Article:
Almost every description of middle adulthood sucks…
As I was writing a book and doing research on lifespan development, I reconnected with some of my therapy training. It’s funny what happens when you re-read a certain adult development stage when you’re actually in that stage.
When I was working on my Master’s in Marriage and Family Therapy, I was in my early 30s. Now in my 40s, as I re-read Erik Erikson’s Stages of Psychosocial Development, I was struck by how jaded and wrong his concept of ‘middle adulthood’ is.
First of all, let’s get clear on Erik Erikson. Born on June 15, 1902 in Frankfurt, Germany, Erikson was a neo-Freudian teacher who had no formal degree or training… and still held teaching positions at the University of California Berkeley, Yale, Harvard, the San Francisco Psychoanalytic Institute, Austen Riggs Center, and the Center for Advanced Studies of the Behavior Sciences.
Bravo that he could allow his talents to speak for themselves and let’s be clear- the history books call him a ‘psychologist’ and he had a private practice in child psychoanalysis but no formal higher education training in psychology.
Contextual analysis and understanding of the historical environment in which our ‘theorists’ grew up matters. Informed consent is all about having all of the appropriate information BEFORE we make a decision about what we choose to buy into.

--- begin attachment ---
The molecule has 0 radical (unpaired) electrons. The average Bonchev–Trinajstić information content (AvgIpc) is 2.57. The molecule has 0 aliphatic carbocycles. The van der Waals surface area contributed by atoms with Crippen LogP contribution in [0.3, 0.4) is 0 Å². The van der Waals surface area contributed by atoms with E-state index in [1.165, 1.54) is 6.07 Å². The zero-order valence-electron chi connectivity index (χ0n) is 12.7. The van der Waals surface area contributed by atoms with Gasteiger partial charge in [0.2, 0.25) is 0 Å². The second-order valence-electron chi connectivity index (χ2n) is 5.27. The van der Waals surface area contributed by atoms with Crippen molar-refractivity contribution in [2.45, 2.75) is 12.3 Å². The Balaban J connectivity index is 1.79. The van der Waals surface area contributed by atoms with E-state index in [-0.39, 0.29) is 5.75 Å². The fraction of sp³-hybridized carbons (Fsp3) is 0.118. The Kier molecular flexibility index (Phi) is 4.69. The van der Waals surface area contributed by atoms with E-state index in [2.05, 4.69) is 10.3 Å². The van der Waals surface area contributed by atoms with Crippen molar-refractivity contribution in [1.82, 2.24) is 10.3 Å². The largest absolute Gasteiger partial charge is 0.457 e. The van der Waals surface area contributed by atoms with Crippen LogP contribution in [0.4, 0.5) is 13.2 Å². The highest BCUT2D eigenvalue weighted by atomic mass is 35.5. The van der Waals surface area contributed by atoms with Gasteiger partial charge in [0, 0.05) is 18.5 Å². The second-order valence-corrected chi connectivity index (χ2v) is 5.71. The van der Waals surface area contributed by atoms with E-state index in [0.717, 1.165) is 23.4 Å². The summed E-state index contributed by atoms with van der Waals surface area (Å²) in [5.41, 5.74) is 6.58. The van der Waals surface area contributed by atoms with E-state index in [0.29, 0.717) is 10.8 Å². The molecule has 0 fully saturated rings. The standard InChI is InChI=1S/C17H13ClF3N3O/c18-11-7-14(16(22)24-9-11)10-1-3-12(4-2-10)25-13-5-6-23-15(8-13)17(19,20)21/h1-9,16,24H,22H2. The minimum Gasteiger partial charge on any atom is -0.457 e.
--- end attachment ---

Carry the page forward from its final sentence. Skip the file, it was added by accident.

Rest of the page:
So Erikson grew up in a time of war. He had questions about his own identity and managed to create a life that he wanted for himself, despite many, many obstacles. Ambitious, yes. Determined, yes. But none of that means his ‘theories’ were correct.
Let’s talk about his ‘theory’ of psychosocial development. More specifically, let’s start with the fact that his theory focuses on psychosocial crises at each stage of life. A bit negative, wouldn’t you say?
Not to mention the fact that he so incorrectly identified the psychosocial crisis of ages 12–18 as “Identity vs. Role Confusion.”
Umm… most of my 40–50 something year old friends are still asking “Who am I REALLY?”And I would think we continue asking that question (and reinventing ourselves based on the answers) throughout our entire…